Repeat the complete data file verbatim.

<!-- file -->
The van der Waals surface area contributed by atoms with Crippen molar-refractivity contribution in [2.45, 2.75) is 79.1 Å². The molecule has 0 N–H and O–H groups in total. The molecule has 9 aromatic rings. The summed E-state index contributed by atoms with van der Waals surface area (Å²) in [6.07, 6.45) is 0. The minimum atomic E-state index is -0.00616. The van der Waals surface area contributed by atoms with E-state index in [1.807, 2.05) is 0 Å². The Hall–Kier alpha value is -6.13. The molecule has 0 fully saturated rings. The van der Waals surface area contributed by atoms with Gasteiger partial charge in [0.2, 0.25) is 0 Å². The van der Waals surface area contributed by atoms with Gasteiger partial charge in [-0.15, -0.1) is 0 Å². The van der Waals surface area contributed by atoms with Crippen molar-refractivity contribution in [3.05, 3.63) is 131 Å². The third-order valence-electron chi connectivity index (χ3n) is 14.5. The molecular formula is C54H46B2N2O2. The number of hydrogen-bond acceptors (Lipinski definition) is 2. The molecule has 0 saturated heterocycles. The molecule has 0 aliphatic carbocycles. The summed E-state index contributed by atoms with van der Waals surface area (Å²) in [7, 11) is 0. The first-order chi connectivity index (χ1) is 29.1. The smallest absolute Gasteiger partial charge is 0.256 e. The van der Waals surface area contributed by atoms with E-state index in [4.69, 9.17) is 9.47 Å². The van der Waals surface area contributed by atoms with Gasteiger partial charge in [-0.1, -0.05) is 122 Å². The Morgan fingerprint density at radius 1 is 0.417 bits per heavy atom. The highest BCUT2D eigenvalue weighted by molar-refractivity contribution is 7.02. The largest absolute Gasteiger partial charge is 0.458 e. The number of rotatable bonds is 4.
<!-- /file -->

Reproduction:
The van der Waals surface area contributed by atoms with Crippen molar-refractivity contribution in [2.45, 2.75) is 79.1 Å². The molecule has 0 N–H and O–H groups in total. The molecule has 9 aromatic rings. The summed E-state index contributed by atoms with van der Waals surface area (Å²) in [6.07, 6.45) is 0. The minimum atomic E-state index is -0.00616. The van der Waals surface area contributed by atoms with E-state index in [1.807, 2.05) is 0 Å². The Hall–Kier alpha value is -6.13. The molecule has 0 fully saturated rings. The van der Waals surface area contributed by atoms with Gasteiger partial charge in [0.2, 0.25) is 0 Å². The van der Waals surface area contributed by atoms with Gasteiger partial charge in [-0.15, -0.1) is 0 Å². The van der Waals surface area contributed by atoms with Crippen molar-refractivity contribution in [3.05, 3.63) is 131 Å². The third-order valence-electron chi connectivity index (χ3n) is 14.5. The molecular formula is C54H46B2N2O2. The number of hydrogen-bond acceptors (Lipinski definition) is 2. The molecule has 0 saturated heterocycles. The molecule has 0 aliphatic carbocycles. The summed E-state index contributed by atoms with van der Waals surface area (Å²) in [7, 11) is 0. The first-order chi connectivity index (χ1) is 29.1. The smallest absolute Gasteiger partial charge is 0.256 e. The van der Waals surface area contributed by atoms with E-state index in [4.69, 9.17) is 9.47 Å². The van der Waals surface area contributed by atoms with Gasteiger partial charge in [-0.1, -0.05) is 122 Å². The Morgan fingerprint density at radius 1 is 0.417 bits per heavy atom. The highest BCUT2D eigenvalue weighted by molar-refractivity contribution is 7.02. The largest absolute Gasteiger partial charge is 0.458 e. The number of rotatable bonds is 4.